Opinion: Time to rethink enshrined attitudes about conductors?

Posted on: March 15, 2018

The Metropolitan Opera’s dismissal on Monday of James Levine, its former music director, “may be an opportunity to think about what it means to be a maestro, to consider the vast power we grant to conductors and whether that power has outlived its usefulness,” writes Zachary Woolfe in Tuesday’s (3/13) New York Times. “ ‘This is a critical moment in terms of analyzing that position,’ said JoAnn Falletta, the music director of the Buffalo Philharmonic since 1999…. ‘The responsibility of a conductor is always going to be there…. But the style, the unlimited power? That should change.’ A conductor’s position has always been strange and amorphous, even mystical…. Music directors … are the center of marketing campaigns.… The centrality afforded to conductors … inclines institutions to … try their best to make their relationships with their maestros work, at most any financial or moral cost.… The way some conductors have abused their power—Charles Dutoit, like Mr. Levine, has recently been felled amid numerous accusations of sexual misconduct—is a function of being granted so much power in the first place…. The Met shouldn’t want a savior to follow Mr. Levine. It should want a musician.”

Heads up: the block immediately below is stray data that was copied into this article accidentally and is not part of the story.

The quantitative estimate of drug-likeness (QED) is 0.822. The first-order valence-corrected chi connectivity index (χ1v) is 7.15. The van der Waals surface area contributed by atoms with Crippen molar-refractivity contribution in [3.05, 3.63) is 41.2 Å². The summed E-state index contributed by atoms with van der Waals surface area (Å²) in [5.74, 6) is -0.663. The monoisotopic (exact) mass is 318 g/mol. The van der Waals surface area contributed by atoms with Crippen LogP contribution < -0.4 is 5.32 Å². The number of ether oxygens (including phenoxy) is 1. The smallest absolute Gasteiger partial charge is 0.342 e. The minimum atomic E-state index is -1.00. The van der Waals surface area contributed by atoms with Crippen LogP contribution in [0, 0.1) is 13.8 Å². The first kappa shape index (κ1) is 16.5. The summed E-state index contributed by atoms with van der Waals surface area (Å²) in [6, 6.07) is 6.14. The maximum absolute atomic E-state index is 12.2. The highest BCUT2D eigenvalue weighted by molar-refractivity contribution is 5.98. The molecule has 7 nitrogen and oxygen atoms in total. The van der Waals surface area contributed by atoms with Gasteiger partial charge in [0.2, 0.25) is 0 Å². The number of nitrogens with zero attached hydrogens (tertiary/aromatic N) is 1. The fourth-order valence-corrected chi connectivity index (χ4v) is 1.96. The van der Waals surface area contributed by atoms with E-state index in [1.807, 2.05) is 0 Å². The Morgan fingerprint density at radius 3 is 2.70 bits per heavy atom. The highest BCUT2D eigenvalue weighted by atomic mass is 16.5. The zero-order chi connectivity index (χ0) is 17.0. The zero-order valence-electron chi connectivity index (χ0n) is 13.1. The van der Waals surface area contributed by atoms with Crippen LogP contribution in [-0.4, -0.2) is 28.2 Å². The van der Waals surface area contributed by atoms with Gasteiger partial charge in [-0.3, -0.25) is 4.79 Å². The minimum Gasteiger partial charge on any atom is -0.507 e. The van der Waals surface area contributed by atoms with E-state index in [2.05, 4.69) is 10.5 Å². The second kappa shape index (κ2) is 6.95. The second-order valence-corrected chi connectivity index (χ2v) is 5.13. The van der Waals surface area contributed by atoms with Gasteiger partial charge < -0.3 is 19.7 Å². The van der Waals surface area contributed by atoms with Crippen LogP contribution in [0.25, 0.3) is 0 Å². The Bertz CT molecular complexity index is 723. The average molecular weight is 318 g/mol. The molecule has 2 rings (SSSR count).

Posted March 15, 2018